Do Cats Adopt Kittens?

Many people who have had a female cat have seen it nurturing a nearby kitten. Cat owners often wonder if that is common among all cats since they are thinking about bringing a new kitten into the home. 

Our boy Coco 2
Our boy Coco 2

Is it possible for cats to adopt kittens? Yes, the females certainly will take in kittens of other cats most of the time. It depends on the cat’s personality and some on age. Male cats aren’t warm and friendly to new kittens as they are more territorial but some will accept them. 

Read on further to find out more about cats’ reactions to a new kitten. 

Cats Accept Kittens

The Animal Humane Society states that it is easier to get an adult cat to accept a kitten than it is to get an adult cat to accept a new adult cat into the home. Cats are territorial so another adult cat is an intruder. 

Gender doesn’t play a large role in accepting a kitten. Age and temperament play a more significant role.  Female cats tend to be more accepting of kittens because of maternal instinct but males, particularly young cats, will accept a kitten too. 

Older cats of either sex will find acceptance of a kitten more challenging. 

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Why Females Adopt Kittens?

Veterinarians say there are many reasons why female cats will take on another cat’s kittens. It boils down to one thing: it’s their nature. 

Katherine A. Houpt, VMD Ph.D., of the James Law Pressor of Animal Behavior at Cornell University’s College of Veterinary Medicine said female cats just know what they’re doing. Materinal instinct is innate.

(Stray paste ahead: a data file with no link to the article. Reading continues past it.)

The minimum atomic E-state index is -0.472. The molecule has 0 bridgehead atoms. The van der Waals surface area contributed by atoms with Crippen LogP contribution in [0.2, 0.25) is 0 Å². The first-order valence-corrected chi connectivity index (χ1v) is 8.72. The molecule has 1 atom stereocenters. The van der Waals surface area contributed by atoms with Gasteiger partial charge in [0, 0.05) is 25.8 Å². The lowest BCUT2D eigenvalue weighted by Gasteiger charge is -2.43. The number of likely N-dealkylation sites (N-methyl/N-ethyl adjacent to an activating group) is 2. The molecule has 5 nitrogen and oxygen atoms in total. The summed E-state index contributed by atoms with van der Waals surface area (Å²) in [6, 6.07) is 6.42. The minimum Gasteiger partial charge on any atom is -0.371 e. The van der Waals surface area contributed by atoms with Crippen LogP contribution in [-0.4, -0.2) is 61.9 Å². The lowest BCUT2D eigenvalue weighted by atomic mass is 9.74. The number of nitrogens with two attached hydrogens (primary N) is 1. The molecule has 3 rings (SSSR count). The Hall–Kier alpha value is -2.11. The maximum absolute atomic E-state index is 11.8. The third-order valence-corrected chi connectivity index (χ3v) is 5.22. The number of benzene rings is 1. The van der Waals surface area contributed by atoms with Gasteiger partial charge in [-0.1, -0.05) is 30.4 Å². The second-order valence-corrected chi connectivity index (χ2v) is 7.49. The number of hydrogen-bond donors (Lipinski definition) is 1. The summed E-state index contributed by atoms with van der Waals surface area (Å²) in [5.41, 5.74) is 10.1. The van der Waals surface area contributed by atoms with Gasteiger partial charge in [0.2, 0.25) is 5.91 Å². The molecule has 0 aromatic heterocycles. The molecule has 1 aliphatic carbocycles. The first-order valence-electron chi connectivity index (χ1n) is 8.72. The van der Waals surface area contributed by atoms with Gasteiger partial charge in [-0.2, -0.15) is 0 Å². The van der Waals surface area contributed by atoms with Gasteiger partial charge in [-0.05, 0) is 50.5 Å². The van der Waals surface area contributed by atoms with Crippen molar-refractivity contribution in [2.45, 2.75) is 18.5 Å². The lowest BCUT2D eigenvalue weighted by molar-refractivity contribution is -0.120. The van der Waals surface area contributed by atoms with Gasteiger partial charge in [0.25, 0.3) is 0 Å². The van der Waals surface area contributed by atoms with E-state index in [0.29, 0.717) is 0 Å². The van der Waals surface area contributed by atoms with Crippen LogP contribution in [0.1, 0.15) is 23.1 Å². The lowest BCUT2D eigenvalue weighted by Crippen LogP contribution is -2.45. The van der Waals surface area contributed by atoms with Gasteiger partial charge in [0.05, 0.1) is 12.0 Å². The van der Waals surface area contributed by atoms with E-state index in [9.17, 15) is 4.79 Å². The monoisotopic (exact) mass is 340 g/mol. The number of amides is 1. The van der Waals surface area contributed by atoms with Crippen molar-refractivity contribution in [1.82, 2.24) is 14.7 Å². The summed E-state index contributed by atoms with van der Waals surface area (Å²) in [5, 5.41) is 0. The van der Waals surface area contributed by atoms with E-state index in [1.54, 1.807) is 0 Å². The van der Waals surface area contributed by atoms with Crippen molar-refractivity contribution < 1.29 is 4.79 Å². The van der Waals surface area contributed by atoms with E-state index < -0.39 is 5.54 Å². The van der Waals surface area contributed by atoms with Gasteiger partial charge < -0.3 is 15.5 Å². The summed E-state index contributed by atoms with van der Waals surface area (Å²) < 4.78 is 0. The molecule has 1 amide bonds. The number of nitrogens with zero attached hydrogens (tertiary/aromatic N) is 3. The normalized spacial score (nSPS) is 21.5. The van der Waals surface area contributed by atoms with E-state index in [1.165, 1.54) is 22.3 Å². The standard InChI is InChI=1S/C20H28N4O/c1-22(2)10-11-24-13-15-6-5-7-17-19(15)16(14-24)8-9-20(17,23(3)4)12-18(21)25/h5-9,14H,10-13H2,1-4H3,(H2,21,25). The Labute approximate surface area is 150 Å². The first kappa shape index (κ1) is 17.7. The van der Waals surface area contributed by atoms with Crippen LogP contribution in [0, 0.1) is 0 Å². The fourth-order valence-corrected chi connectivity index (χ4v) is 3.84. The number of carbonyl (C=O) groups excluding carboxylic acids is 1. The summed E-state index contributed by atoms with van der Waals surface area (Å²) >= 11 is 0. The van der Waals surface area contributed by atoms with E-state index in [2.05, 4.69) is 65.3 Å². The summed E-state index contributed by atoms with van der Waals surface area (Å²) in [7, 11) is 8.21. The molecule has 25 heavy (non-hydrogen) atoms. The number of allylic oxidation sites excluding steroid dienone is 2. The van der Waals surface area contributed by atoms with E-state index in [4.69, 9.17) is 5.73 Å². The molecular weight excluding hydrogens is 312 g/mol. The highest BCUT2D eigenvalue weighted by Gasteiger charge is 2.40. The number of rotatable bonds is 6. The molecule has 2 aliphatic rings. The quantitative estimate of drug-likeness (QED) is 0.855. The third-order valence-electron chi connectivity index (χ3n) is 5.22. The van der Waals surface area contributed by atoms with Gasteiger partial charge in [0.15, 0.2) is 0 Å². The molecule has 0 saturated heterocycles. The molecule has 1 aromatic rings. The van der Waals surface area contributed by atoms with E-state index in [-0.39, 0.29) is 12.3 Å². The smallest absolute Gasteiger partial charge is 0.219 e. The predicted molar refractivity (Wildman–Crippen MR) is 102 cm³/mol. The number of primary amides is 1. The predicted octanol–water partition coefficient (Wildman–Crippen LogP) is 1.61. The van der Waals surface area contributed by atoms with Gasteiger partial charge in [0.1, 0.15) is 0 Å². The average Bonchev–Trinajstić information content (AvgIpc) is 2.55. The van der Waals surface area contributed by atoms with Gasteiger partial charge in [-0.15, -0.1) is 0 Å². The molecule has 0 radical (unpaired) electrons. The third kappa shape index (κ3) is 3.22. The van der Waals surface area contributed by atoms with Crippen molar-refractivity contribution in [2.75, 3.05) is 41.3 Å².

One interesting fact is not only will a female cat adopt kittens but a cat that has never given birth, including those that are spayed, will nurse adopted kittens 

Houpt said a cat’s hormones decline after spaying and that’s similar to a hormone decrease after pregnancy. 

A kitten that begins suckling will stimulate lactation. It’s not enough milk to keep the kitten alive and well over a long period but it does help those that need immediate milk.

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Cats Adopting Another Species

Another fascinating fact is that a mother cat will sometimes adopt an animal from another species. Some have adopted puppies and even squirrels. 

Some may think a mother cat may do this out of grief for her own kittens but animal experts say the answer goes back to a cat’s ancestors living in the wild. 

In the wild, two mother cats called queens will nest together. This type of roommate situation is convenient because one will hunt while the other protects and feeds all the kittens. 

They take turns hunting and feeding. One will stay behind with the group while the other moves all the kittens to a new location. 

This “babysitting” instinct is one reason female cats are so accepting even when it’s the baby of another species. Another fact is kittens raised with something like a squirrel or a rabbit won’t see that animal as prey after both are grown.